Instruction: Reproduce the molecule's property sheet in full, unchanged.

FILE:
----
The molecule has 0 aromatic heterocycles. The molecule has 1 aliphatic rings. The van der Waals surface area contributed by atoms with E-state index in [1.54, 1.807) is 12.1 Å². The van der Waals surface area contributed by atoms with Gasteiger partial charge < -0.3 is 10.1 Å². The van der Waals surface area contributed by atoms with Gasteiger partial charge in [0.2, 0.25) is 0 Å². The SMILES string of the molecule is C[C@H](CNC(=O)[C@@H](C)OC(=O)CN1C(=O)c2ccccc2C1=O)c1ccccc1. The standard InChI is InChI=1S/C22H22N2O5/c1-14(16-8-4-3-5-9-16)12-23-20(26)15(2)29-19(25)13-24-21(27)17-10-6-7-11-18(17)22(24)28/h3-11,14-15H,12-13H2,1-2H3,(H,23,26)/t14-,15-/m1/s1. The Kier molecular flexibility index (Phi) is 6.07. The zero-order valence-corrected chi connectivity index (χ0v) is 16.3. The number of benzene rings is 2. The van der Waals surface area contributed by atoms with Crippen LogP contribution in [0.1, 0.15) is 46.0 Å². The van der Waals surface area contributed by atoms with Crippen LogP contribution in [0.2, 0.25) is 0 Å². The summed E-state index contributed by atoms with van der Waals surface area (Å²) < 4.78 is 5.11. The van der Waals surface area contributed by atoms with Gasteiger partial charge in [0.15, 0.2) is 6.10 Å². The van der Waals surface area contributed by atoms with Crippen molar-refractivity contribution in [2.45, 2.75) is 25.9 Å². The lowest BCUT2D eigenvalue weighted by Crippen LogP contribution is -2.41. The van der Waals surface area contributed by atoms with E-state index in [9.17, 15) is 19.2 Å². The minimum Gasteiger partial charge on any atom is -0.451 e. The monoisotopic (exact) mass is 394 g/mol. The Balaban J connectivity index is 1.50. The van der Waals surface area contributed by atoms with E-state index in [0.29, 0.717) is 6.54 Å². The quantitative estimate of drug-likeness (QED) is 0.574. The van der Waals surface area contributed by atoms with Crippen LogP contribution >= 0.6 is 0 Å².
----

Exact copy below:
The molecule has 0 aromatic heterocycles. The molecule has 1 aliphatic rings. The van der Waals surface area contributed by atoms with E-state index in [1.54, 1.807) is 12.1 Å². The van der Waals surface area contributed by atoms with Gasteiger partial charge < -0.3 is 10.1 Å². The van der Waals surface area contributed by atoms with Gasteiger partial charge in [0.2, 0.25) is 0 Å². The SMILES string of the molecule is C[C@H](CNC(=O)[C@@H](C)OC(=O)CN1C(=O)c2ccccc2C1=O)c1ccccc1. The standard InChI is InChI=1S/C22H22N2O5/c1-14(16-8-4-3-5-9-16)12-23-20(26)15(2)29-19(25)13-24-21(27)17-10-6-7-11-18(17)22(24)28/h3-11,14-15H,12-13H2,1-2H3,(H,23,26)/t14-,15-/m1/s1. The Kier molecular flexibility index (Phi) is 6.07. The zero-order valence-corrected chi connectivity index (χ0v) is 16.3. The number of benzene rings is 2. The van der Waals surface area contributed by atoms with Crippen LogP contribution in [0.1, 0.15) is 46.0 Å². The van der Waals surface area contributed by atoms with Crippen LogP contribution in [0.2, 0.25) is 0 Å². The summed E-state index contributed by atoms with van der Waals surface area (Å²) < 4.78 is 5.11. The van der Waals surface area contributed by atoms with Gasteiger partial charge in [0.15, 0.2) is 6.10 Å². The van der Waals surface area contributed by atoms with Crippen molar-refractivity contribution in [2.45, 2.75) is 25.9 Å². The lowest BCUT2D eigenvalue weighted by Crippen LogP contribution is -2.41. The van der Waals surface area contributed by atoms with E-state index in [9.17, 15) is 19.2 Å². The minimum Gasteiger partial charge on any atom is -0.451 e. The monoisotopic (exact) mass is 394 g/mol. The Balaban J connectivity index is 1.50. The van der Waals surface area contributed by atoms with E-state index in [0.29, 0.717) is 6.54 Å². The quantitative estimate of drug-likeness (QED) is 0.574. The van der Waals surface area contributed by atoms with Crippen LogP contribution >= 0.6 is 0 Å².